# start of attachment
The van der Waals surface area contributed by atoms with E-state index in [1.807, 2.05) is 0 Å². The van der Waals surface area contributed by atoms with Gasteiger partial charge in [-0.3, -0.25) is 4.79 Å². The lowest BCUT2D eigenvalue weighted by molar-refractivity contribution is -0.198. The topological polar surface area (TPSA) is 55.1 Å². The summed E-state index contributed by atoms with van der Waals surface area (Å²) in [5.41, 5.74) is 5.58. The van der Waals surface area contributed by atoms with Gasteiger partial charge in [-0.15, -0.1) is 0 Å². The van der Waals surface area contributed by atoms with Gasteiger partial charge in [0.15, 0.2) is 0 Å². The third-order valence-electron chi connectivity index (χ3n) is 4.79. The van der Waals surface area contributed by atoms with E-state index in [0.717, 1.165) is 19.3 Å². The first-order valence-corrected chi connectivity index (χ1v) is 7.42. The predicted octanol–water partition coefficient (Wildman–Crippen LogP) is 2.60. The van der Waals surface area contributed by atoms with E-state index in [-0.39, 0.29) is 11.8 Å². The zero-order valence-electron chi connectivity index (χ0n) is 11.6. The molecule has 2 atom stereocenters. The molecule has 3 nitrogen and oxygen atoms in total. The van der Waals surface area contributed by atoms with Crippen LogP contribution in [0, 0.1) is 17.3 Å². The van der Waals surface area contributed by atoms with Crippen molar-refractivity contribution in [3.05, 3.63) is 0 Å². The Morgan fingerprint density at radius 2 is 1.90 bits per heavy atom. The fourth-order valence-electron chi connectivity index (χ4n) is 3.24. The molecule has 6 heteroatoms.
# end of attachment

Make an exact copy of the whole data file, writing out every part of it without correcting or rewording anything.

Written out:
The van der Waals surface area contributed by atoms with E-state index in [1.807, 2.05) is 0 Å². The van der Waals surface area contributed by atoms with Gasteiger partial charge in [-0.3, -0.25) is 4.79 Å². The lowest BCUT2D eigenvalue weighted by molar-refractivity contribution is -0.198. The topological polar surface area (TPSA) is 55.1 Å². The summed E-state index contributed by atoms with van der Waals surface area (Å²) in [5.41, 5.74) is 5.58. The van der Waals surface area contributed by atoms with Gasteiger partial charge in [-0.15, -0.1) is 0 Å². The van der Waals surface area contributed by atoms with Gasteiger partial charge in [0.15, 0.2) is 0 Å². The third-order valence-electron chi connectivity index (χ3n) is 4.79. The van der Waals surface area contributed by atoms with E-state index in [0.717, 1.165) is 19.3 Å². The first-order valence-corrected chi connectivity index (χ1v) is 7.42. The predicted octanol–water partition coefficient (Wildman–Crippen LogP) is 2.60. The van der Waals surface area contributed by atoms with E-state index in [-0.39, 0.29) is 11.8 Å². The zero-order valence-electron chi connectivity index (χ0n) is 11.6. The molecule has 2 atom stereocenters. The molecule has 3 nitrogen and oxygen atoms in total. The van der Waals surface area contributed by atoms with Crippen LogP contribution in [0, 0.1) is 17.3 Å². The van der Waals surface area contributed by atoms with Crippen molar-refractivity contribution in [3.05, 3.63) is 0 Å². The Morgan fingerprint density at radius 2 is 1.90 bits per heavy atom. The fourth-order valence-electron chi connectivity index (χ4n) is 3.24. The molecule has 6 heteroatoms.